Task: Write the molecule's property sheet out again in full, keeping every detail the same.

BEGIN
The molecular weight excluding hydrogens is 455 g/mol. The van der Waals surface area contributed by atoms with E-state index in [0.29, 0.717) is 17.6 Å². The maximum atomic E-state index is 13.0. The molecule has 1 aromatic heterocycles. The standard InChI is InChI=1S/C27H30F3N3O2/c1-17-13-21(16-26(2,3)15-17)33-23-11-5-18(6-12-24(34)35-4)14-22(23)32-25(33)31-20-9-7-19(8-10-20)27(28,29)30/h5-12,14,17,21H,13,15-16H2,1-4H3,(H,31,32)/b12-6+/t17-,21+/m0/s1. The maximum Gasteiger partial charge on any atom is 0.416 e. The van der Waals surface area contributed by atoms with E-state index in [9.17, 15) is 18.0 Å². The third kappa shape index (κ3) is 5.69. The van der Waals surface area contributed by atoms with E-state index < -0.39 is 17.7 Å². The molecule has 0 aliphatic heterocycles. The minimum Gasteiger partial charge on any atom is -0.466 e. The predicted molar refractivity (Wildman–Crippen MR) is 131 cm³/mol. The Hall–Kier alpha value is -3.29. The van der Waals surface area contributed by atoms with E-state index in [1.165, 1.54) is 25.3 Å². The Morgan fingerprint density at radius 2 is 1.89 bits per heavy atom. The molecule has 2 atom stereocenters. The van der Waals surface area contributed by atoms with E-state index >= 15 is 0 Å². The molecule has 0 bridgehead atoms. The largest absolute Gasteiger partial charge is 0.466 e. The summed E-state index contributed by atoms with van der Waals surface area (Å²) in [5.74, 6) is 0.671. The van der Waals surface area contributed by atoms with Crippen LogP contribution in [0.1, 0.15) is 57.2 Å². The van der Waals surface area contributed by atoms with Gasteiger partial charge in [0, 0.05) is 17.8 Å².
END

The molecular weight excluding hydrogens is 455 g/mol. The van der Waals surface area contributed by atoms with E-state index in [0.29, 0.717) is 17.6 Å². The maximum atomic E-state index is 13.0. The molecule has 1 aromatic heterocycles. The standard InChI is InChI=1S/C27H30F3N3O2/c1-17-13-21(16-26(2,3)15-17)33-23-11-5-18(6-12-24(34)35-4)14-22(23)32-25(33)31-20-9-7-19(8-10-20)27(28,29)30/h5-12,14,17,21H,13,15-16H2,1-4H3,(H,31,32)/b12-6+/t17-,21+/m0/s1. The maximum Gasteiger partial charge on any atom is 0.416 e. The van der Waals surface area contributed by atoms with E-state index in [9.17, 15) is 18.0 Å². The third kappa shape index (κ3) is 5.69. The van der Waals surface area contributed by atoms with E-state index < -0.39 is 17.7 Å². The molecule has 0 aliphatic heterocycles. The minimum Gasteiger partial charge on any atom is -0.466 e. The predicted molar refractivity (Wildman–Crippen MR) is 131 cm³/mol. The Hall–Kier alpha value is -3.29. The van der Waals surface area contributed by atoms with E-state index in [1.165, 1.54) is 25.3 Å². The Morgan fingerprint density at radius 2 is 1.89 bits per heavy atom. The molecule has 2 atom stereocenters. The van der Waals surface area contributed by atoms with E-state index >= 15 is 0 Å². The molecule has 0 bridgehead atoms. The largest absolute Gasteiger partial charge is 0.466 e. The summed E-state index contributed by atoms with van der Waals surface area (Å²) in [5.74, 6) is 0.671. The van der Waals surface area contributed by atoms with Crippen LogP contribution in [0.1, 0.15) is 57.2 Å². The van der Waals surface area contributed by atoms with Gasteiger partial charge in [0, 0.05) is 17.8 Å².